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Real Estate Horizons is a snapshot of key legal topics and market trends across the globe.

The role of ESG in corporate governance

By Simon Keen

Today’s businesses are under increasing pressure to ensure that Environmental, Social and Governance risks are forefront in day-to-day operations and their strategic business decisions. The shift to ESG-focused thinking has been driven by investors and the public becoming increasingly concerned with sustainability, in its broadest form, and corporate responsibility. Add to this the concern over climate change and the push to decrease carbon emissions and it becomes clear that the Environmental element of ESG in particular is now a key boardroom issue.

In response to these pressures, real estate businesses are concerned to ensure that they can demonstrate a clearly defined, responsible property investment strategy to stakeholders. This wider engagement with stakeholders can also help attract occupiers. Across the globe, occupiers are increasingly eco-conscious and want premises with low energy consumption. Like investors, occupiers want to ensure that they can report to their customers, shareholders and staff that they are reducing their impact on the environment and, in many cases, delivering on commitments to become net carbon zero.

This occupier pressure is matched by political and regulatory pressures, with many governments now focusing on the built environment as a major source of carbon emissions and therefore a key target in delivering on their commitments under the Kyoto and Paris Agreements and their own national net carbon zero policies.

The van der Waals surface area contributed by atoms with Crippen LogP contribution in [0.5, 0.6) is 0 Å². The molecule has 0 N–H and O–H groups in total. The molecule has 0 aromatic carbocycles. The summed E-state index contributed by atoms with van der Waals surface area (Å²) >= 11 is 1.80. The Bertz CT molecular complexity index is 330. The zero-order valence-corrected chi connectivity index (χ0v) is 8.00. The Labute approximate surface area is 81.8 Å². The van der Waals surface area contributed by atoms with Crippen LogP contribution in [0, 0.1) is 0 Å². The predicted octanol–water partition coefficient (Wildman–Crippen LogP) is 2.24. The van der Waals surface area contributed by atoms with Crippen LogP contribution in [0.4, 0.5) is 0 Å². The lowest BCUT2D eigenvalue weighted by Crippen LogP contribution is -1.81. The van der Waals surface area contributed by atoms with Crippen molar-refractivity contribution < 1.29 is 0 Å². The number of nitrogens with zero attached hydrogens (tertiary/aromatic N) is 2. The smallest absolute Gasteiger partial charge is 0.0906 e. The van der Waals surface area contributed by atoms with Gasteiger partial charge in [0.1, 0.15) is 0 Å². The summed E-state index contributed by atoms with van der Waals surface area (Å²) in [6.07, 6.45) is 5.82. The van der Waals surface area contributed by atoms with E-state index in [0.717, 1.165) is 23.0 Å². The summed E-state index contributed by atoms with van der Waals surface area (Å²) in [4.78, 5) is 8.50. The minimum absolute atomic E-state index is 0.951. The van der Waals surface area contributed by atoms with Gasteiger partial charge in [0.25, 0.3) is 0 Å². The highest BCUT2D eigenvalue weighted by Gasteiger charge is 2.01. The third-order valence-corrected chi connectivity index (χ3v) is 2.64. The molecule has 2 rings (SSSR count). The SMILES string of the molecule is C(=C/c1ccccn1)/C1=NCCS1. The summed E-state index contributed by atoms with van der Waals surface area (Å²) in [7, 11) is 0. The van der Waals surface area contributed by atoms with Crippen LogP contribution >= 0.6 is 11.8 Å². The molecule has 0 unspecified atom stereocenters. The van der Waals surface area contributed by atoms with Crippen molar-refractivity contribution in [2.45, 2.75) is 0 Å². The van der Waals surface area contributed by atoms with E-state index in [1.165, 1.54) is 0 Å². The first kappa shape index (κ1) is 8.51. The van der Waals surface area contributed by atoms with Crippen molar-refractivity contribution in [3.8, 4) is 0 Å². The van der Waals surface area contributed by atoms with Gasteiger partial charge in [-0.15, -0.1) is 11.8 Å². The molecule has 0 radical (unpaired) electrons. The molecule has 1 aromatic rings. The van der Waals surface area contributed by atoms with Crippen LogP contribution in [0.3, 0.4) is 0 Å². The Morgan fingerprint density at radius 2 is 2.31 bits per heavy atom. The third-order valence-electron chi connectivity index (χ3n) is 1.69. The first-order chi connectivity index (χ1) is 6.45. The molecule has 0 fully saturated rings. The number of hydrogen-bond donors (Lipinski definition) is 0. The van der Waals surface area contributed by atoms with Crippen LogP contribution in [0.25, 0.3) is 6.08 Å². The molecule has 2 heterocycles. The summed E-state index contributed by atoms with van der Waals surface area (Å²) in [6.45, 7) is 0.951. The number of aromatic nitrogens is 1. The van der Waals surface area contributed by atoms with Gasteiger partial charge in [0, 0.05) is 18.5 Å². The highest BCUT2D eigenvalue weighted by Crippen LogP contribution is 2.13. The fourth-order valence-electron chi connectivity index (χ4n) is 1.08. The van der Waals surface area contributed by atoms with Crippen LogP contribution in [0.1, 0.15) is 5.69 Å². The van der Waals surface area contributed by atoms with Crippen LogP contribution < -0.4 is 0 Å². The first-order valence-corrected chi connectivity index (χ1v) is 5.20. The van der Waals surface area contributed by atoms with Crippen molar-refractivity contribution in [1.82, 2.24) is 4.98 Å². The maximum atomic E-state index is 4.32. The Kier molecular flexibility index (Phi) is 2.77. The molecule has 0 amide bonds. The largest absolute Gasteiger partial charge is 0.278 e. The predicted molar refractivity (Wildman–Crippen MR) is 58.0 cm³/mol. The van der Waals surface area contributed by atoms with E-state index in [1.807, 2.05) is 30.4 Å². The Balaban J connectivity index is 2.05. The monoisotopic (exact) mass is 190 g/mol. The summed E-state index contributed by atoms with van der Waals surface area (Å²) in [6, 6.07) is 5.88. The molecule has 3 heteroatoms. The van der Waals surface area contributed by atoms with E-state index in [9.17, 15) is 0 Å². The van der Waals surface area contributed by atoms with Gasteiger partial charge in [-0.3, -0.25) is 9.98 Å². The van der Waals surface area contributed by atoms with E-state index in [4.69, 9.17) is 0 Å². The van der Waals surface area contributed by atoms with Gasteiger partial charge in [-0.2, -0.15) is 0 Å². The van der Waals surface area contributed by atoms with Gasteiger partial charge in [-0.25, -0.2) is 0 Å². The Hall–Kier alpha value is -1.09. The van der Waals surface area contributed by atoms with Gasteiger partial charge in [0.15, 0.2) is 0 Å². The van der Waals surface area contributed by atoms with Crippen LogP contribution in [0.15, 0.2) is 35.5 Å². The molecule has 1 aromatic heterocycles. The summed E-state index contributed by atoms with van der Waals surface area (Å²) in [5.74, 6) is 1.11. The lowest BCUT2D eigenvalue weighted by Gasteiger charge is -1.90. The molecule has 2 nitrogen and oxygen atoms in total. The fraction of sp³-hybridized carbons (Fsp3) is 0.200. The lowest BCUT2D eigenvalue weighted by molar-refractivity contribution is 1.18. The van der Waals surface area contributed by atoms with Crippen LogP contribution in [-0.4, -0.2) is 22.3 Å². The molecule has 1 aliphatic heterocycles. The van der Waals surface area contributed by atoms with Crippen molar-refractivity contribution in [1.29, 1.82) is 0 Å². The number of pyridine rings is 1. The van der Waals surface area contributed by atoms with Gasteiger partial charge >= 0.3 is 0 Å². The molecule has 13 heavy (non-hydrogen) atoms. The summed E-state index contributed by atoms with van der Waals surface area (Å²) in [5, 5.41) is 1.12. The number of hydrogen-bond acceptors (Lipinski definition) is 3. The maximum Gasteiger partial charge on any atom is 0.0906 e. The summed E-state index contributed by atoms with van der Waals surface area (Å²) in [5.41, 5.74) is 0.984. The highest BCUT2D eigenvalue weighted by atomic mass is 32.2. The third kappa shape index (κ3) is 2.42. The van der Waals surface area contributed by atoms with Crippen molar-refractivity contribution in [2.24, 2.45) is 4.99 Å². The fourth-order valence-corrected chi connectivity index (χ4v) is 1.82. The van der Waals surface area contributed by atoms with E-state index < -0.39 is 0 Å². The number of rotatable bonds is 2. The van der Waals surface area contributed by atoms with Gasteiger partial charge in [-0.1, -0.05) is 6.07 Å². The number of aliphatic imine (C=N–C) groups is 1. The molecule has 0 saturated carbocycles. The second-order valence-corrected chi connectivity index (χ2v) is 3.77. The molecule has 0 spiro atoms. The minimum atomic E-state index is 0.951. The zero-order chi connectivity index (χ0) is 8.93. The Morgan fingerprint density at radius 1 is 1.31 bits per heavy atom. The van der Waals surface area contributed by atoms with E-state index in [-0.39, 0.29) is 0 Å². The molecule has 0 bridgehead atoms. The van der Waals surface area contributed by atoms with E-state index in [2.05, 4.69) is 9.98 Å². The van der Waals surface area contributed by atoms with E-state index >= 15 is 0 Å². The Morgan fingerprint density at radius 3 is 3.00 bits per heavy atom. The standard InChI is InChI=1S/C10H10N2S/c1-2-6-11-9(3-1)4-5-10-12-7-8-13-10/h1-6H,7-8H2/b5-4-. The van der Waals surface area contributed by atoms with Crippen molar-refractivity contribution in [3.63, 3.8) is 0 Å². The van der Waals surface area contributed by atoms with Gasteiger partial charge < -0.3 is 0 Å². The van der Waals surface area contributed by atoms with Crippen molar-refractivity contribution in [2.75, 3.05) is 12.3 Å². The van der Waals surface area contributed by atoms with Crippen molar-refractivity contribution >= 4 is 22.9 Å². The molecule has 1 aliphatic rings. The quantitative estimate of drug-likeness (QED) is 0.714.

The U.K. was the first country to commit to achieve net zero carbon, with legislation now passed to ensure that it is achieved by 2050. The government is already bringing forward a wide variety of legislative and policy measures aimed at ensuring the real estate industry plays its part in achieving this, including a proposed drastic strengthening of the minimum energy efficiency rating to be achieved by tenanted commercial buildings by 2030. Other European countries and cities are also taking similar steps, and no doubt the UN Climate Change summit next November will seek to consolidate action to reduce emissions as well as review international climate governance generally.

Given the increasing appetite for investments which tick the ESG box, there are opportunities for the real estate market, particularly when it comes to decreasing carbon emissions through energy efficient buildings. Considering the global reach of ESG, real estate businesses need to take a proactive stance in understanding the regulatory framework in each jurisdiction but also in demonstrating that the real estate industry is actively trying to improve its sustainability footprint.

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